“They” say that you are considered newly diagnosed for the first 2 1/2 to 3 years after your Multiple Sclerosis diagnosis. It seems like only yesterday that I posted my “Year One” article. It seems like only yesterday that I was diagnosed! Somehow, enough time has passed that I find myself at a point where I have been living with Multiple Sclerosis for four years.
In January of 2010 I reflected on my life after living with Multiple Sclerosis for a year. At the time, I felt that I knew as much as I possibly could about the disease. I had undergone MRI, a spinal tap, and had begun using Rebif to slow the progression of my disability. While many things have stayed the same, the landscape of life as an MS patient has changed a lot.
Technology has allowed us to make more informed opinions about our neurologists. My neurologist is fantastic, but I had to fire two doctors to get to her. The availability of information has also allowed us to become more educated about medical marijuana and it’s protective and therapeutic properties (I foresee a continual demand from US citizens in future elections).
On a very personal note, one result from my diagnosis was a continued issue with weight for which I have now undergone surgery. Extra weight and reduced mobility can become a vicious cycle. Once I had realized that I was at a crisis point in my life, I knew I must take drastic measures. At almost 3 months out and 60 pounds less, I can honestly say it was the right decision for me.
Part of living with Multiple Sclerosis is dealing with pain. Sometimes this means horrible pain (such as the MS Hug). Loved ones have seen me through this pain and other challenges which has caused an evolution in most of my relationships.
In December of 2008, stem cell therapy had just begun human trials. Now it is vastly more popular and may one day become common. In the time since my diagnosis, CCSVI has taken off as a possible way to relieve some symptoms possibly even permanently for some patients.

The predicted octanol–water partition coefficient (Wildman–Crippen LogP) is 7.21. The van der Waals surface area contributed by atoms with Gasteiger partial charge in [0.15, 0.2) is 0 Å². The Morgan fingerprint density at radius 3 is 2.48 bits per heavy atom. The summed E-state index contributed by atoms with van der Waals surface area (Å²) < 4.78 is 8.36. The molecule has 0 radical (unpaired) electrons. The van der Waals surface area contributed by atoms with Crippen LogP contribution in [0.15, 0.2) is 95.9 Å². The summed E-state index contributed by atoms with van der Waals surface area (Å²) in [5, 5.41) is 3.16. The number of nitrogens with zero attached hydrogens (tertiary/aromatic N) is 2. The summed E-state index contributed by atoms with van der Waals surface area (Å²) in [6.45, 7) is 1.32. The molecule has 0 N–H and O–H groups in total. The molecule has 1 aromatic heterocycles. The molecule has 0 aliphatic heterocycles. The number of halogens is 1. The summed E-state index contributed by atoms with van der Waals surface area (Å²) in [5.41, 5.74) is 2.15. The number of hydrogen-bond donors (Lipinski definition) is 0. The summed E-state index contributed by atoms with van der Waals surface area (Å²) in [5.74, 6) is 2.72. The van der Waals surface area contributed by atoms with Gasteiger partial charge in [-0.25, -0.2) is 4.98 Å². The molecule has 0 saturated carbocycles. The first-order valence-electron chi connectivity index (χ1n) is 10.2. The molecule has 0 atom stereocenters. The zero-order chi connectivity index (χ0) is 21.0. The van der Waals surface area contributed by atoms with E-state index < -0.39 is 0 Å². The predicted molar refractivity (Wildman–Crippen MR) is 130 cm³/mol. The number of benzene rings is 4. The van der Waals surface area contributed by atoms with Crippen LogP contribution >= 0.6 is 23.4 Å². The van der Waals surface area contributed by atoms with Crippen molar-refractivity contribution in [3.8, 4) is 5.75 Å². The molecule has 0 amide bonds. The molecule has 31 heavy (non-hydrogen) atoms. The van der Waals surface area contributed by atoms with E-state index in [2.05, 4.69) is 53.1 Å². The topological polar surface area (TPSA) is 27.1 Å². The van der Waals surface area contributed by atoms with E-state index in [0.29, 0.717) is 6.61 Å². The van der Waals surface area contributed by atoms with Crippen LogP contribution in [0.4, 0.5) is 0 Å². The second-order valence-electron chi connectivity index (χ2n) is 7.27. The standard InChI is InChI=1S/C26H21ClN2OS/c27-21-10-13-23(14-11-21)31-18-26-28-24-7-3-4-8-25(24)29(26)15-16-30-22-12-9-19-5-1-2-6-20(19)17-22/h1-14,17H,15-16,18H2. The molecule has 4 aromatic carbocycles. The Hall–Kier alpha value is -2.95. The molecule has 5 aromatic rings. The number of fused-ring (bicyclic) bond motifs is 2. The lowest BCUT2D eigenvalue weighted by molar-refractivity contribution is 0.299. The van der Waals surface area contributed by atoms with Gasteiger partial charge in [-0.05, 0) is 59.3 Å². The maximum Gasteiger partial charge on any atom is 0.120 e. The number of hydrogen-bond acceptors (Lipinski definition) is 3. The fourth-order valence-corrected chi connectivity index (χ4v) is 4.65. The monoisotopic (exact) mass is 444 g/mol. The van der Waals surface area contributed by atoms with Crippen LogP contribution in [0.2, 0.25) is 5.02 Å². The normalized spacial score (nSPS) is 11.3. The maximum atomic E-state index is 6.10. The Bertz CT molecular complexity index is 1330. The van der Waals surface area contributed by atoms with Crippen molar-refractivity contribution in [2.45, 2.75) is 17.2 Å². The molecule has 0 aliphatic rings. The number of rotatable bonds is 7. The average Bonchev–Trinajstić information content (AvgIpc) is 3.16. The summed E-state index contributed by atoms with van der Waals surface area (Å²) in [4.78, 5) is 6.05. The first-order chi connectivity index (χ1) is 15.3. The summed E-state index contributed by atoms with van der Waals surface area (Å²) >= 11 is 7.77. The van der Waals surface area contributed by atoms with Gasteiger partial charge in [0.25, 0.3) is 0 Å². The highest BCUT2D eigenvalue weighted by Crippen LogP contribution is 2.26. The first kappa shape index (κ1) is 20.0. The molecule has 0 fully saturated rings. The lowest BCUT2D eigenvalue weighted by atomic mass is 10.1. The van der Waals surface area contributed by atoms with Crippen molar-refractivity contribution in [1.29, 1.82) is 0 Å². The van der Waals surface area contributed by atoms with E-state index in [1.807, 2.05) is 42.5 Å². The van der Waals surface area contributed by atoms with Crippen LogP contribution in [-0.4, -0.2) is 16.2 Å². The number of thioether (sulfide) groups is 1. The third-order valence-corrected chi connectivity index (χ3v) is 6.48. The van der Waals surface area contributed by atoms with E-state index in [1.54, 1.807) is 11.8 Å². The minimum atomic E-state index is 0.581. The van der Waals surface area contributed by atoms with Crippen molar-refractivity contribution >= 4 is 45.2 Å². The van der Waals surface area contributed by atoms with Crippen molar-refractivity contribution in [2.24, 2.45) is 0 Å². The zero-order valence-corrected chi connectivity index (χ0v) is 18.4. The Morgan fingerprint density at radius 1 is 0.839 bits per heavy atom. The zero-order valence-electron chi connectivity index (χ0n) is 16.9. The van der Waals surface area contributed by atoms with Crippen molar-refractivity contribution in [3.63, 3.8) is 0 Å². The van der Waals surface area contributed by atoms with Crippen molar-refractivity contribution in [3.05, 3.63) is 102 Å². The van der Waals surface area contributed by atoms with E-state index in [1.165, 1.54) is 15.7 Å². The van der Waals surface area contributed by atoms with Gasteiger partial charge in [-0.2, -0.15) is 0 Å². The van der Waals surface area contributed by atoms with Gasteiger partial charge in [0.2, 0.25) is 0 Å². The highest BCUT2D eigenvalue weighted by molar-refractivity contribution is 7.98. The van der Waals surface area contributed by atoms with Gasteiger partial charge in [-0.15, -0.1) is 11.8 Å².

Looking back, I can see signs of MS for as long as I can remember. Once diagnosed, it was painfully obvious and stress made everything worse. My husband and I evaluated our life and found ourselves woefully unprepared. From practical things like being prepared for emergencies to our finances – our life was disorganized. We began a transformation and overhauled every aspect of our life. We even evaluated our careers and I’ve recently returned to school to complete my bachelors degree. Healthwise, we now know that exercise is key to improving your prognosis although it was once believed to trigger relapses. We know that nutritional health is important but are still learning more about this.
Maneuvering around the hot southern summers can be a challenge, but I have re-learned to ride a bicycle (it’s easier than walking) and strive to do so as much as possible. Hopefully I will even be in the 2013 BikeMS (on the shortest trail possible)!
I have fought with insurance companies and have learned to despise the for-profit private insurance system so inexplicably preferred in the US. In the end, after a horrific relapse, I was able to switch from Rebif to Gilenya which has treated me well so far. While I am happy on Gilenya, we are on the cusp of access to a new oral drug which I suspect will become the treatment of choice: BG-12. Everyone I know with MS hopes to switch to this medication with its high efficacy and extremely low risk. If I find myself making a change in the future, this will be the drug I fight for.
My primary symptoms have changed from time to time. Weakness in an arm, weakness my legs, lack of balance, depression, vertigo, spasticity, fatigue, and now brain fog. The disease is unpredictable, and while we may see a cure in my lifetime I do realize that I am likely to always live with it. I’ve learned to roll with the punches as much as I’m capable. While I can’t believe 4 years have passed, I also can’t believe how much progress has been made.
For those of you also living with Multiple Sclerosis, hang in there. I know and you know that the disease progresses. It does. But so do we, and maybe we’ll catch up to it one day. Whatever may happen in the future, we can rise to the challenge.